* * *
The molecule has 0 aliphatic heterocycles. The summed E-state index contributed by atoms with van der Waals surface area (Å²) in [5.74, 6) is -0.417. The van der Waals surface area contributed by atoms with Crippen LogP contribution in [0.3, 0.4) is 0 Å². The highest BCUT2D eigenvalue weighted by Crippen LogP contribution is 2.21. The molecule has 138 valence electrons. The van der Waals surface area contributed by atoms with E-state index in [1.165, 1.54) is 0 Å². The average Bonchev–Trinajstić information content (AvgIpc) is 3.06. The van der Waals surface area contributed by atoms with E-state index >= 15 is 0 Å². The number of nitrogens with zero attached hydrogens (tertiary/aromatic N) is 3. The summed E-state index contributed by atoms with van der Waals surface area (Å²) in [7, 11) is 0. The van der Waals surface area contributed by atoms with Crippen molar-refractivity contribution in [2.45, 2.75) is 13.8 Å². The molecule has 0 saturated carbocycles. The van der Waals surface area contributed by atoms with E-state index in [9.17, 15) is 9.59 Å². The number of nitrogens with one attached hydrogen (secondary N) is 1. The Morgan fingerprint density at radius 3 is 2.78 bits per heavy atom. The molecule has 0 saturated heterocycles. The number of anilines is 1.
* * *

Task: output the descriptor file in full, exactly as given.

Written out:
The molecule has 0 aliphatic heterocycles. The summed E-state index contributed by atoms with van der Waals surface area (Å²) in [5.74, 6) is -0.417. The van der Waals surface area contributed by atoms with Crippen LogP contribution in [0.3, 0.4) is 0 Å². The highest BCUT2D eigenvalue weighted by Crippen LogP contribution is 2.21. The molecule has 138 valence electrons. The van der Waals surface area contributed by atoms with E-state index in [1.165, 1.54) is 0 Å². The average Bonchev–Trinajstić information content (AvgIpc) is 3.06. The van der Waals surface area contributed by atoms with E-state index >= 15 is 0 Å². The number of nitrogens with zero attached hydrogens (tertiary/aromatic N) is 3. The summed E-state index contributed by atoms with van der Waals surface area (Å²) in [7, 11) is 0. The van der Waals surface area contributed by atoms with Crippen molar-refractivity contribution in [2.45, 2.75) is 13.8 Å². The molecule has 0 saturated carbocycles. The van der Waals surface area contributed by atoms with E-state index in [9.17, 15) is 9.59 Å². The number of nitrogens with one attached hydrogen (secondary N) is 1. The Morgan fingerprint density at radius 3 is 2.78 bits per heavy atom. The molecule has 0 saturated heterocycles. The number of anilines is 1.